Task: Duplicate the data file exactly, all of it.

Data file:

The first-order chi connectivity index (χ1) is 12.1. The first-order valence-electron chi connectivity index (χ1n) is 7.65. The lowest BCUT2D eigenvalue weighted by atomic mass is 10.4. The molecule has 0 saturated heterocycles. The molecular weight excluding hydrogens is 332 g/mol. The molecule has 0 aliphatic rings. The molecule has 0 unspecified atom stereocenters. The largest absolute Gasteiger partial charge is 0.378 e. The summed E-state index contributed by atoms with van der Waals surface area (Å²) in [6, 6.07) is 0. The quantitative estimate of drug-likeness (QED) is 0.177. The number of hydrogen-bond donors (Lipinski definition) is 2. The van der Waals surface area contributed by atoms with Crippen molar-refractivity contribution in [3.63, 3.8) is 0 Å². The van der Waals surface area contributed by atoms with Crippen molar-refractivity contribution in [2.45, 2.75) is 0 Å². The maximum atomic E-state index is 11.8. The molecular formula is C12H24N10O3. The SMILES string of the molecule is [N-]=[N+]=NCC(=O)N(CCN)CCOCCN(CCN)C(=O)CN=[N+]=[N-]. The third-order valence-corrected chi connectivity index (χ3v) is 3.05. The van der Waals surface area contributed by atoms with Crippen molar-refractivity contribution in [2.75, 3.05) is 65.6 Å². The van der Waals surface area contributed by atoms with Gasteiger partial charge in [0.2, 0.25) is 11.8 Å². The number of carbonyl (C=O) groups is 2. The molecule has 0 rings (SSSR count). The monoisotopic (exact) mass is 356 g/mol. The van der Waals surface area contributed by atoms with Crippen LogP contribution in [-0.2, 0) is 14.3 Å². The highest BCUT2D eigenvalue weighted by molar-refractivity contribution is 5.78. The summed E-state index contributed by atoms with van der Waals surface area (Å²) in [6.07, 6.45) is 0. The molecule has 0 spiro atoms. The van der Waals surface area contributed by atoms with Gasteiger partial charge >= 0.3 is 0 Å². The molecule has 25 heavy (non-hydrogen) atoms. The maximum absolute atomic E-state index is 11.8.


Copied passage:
The first-order chi connectivity index (χ1) is 12.1. The first-order valence-electron chi connectivity index (χ1n) is 7.65. The lowest BCUT2D eigenvalue weighted by atomic mass is 10.4. The molecule has 0 saturated heterocycles. The molecular weight excluding hydrogens is 332 g/mol. The molecule has 0 aliphatic rings. The molecule has 0 unspecified atom stereocenters. The largest absolute Gasteiger partial charge is 0.378 e. The summed E-state index contributed by atoms with van der Waals surface area (Å²) in [6, 6.07) is 0. The quantitative estimate of drug-likeness (QED) is 0.177. The number of hydrogen-bond donors (Lipinski definition) is 2. The van der Waals surface area contributed by atoms with Crippen molar-refractivity contribution in [3.63, 3.8) is 0 Å². The van der Waals surface area contributed by atoms with Crippen molar-refractivity contribution in [2.45, 2.75) is 0 Å². The maximum atomic E-state index is 11.8. The molecular formula is C12H24N10O3. The SMILES string of the molecule is [N-]=[N+]=NCC(=O)N(CCN)CCOCCN(CCN)C(=O)CN=[N+]=[N-]. The third-order valence-corrected chi connectivity index (χ3v) is 3.05. The van der Waals surface area contributed by atoms with Crippen molar-refractivity contribution in [2.75, 3.05) is 65.6 Å². The van der Waals surface area contributed by atoms with Gasteiger partial charge in [0.2, 0.25) is 11.8 Å². The number of carbonyl (C=O) groups is 2. The molecule has 0 rings (SSSR count). The monoisotopic (exact) mass is 356 g/mol. The van der Waals surface area contributed by atoms with Crippen LogP contribution in [-0.2, 0) is 14.3 Å². The highest BCUT2D eigenvalue weighted by molar-refractivity contribution is 5.78. The summed E-state index contributed by atoms with van der Waals surface area (Å²) in [6.07, 6.45) is 0. The molecule has 0 spiro atoms. The van der Waals surface area contributed by atoms with Gasteiger partial charge >= 0.3 is 0 Å². The molecule has 25 heavy (non-hydrogen) atoms. The maximum absolute atomic E-state index is 11.8.